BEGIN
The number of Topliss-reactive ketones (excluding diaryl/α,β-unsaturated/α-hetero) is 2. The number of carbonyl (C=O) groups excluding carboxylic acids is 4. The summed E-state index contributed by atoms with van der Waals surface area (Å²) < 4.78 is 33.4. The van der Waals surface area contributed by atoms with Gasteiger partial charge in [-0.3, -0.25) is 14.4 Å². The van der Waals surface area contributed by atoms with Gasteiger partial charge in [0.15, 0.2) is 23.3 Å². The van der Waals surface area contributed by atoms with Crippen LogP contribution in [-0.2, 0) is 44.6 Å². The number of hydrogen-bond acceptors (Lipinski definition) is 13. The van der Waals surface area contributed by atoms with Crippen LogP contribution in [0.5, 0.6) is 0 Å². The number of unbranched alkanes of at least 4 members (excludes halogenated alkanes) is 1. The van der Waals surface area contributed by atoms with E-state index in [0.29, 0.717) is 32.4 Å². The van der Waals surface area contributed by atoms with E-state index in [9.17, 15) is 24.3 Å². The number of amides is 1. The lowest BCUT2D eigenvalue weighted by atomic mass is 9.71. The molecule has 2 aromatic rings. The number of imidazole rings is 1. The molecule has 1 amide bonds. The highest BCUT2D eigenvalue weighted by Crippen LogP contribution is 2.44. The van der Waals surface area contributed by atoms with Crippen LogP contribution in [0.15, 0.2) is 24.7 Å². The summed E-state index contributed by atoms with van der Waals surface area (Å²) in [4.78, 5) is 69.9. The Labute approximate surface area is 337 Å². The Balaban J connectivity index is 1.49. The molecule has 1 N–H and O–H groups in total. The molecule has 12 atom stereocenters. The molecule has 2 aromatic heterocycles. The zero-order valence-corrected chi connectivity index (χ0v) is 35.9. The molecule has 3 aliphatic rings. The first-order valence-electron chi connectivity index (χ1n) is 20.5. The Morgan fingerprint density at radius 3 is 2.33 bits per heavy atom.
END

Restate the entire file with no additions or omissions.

The number of Topliss-reactive ketones (excluding diaryl/α,β-unsaturated/α-hetero) is 2. The number of carbonyl (C=O) groups excluding carboxylic acids is 4. The summed E-state index contributed by atoms with van der Waals surface area (Å²) < 4.78 is 33.4. The van der Waals surface area contributed by atoms with Gasteiger partial charge in [-0.3, -0.25) is 14.4 Å². The van der Waals surface area contributed by atoms with Gasteiger partial charge in [0.15, 0.2) is 23.3 Å². The van der Waals surface area contributed by atoms with Crippen LogP contribution in [-0.2, 0) is 44.6 Å². The number of hydrogen-bond acceptors (Lipinski definition) is 13. The van der Waals surface area contributed by atoms with Crippen LogP contribution in [0.5, 0.6) is 0 Å². The number of unbranched alkanes of at least 4 members (excludes halogenated alkanes) is 1. The van der Waals surface area contributed by atoms with E-state index in [0.29, 0.717) is 32.4 Å². The van der Waals surface area contributed by atoms with E-state index in [9.17, 15) is 24.3 Å². The number of amides is 1. The lowest BCUT2D eigenvalue weighted by atomic mass is 9.71. The molecule has 2 aromatic rings. The number of imidazole rings is 1. The molecule has 1 amide bonds. The highest BCUT2D eigenvalue weighted by Crippen LogP contribution is 2.44. The van der Waals surface area contributed by atoms with Crippen LogP contribution in [0.15, 0.2) is 24.7 Å². The summed E-state index contributed by atoms with van der Waals surface area (Å²) in [4.78, 5) is 69.9. The Labute approximate surface area is 337 Å². The Balaban J connectivity index is 1.49. The molecule has 1 N–H and O–H groups in total. The molecule has 12 atom stereocenters. The molecule has 2 aromatic heterocycles. The zero-order valence-corrected chi connectivity index (χ0v) is 35.9. The molecule has 3 aliphatic rings. The first-order valence-electron chi connectivity index (χ1n) is 20.5. The Morgan fingerprint density at radius 3 is 2.33 bits per heavy atom.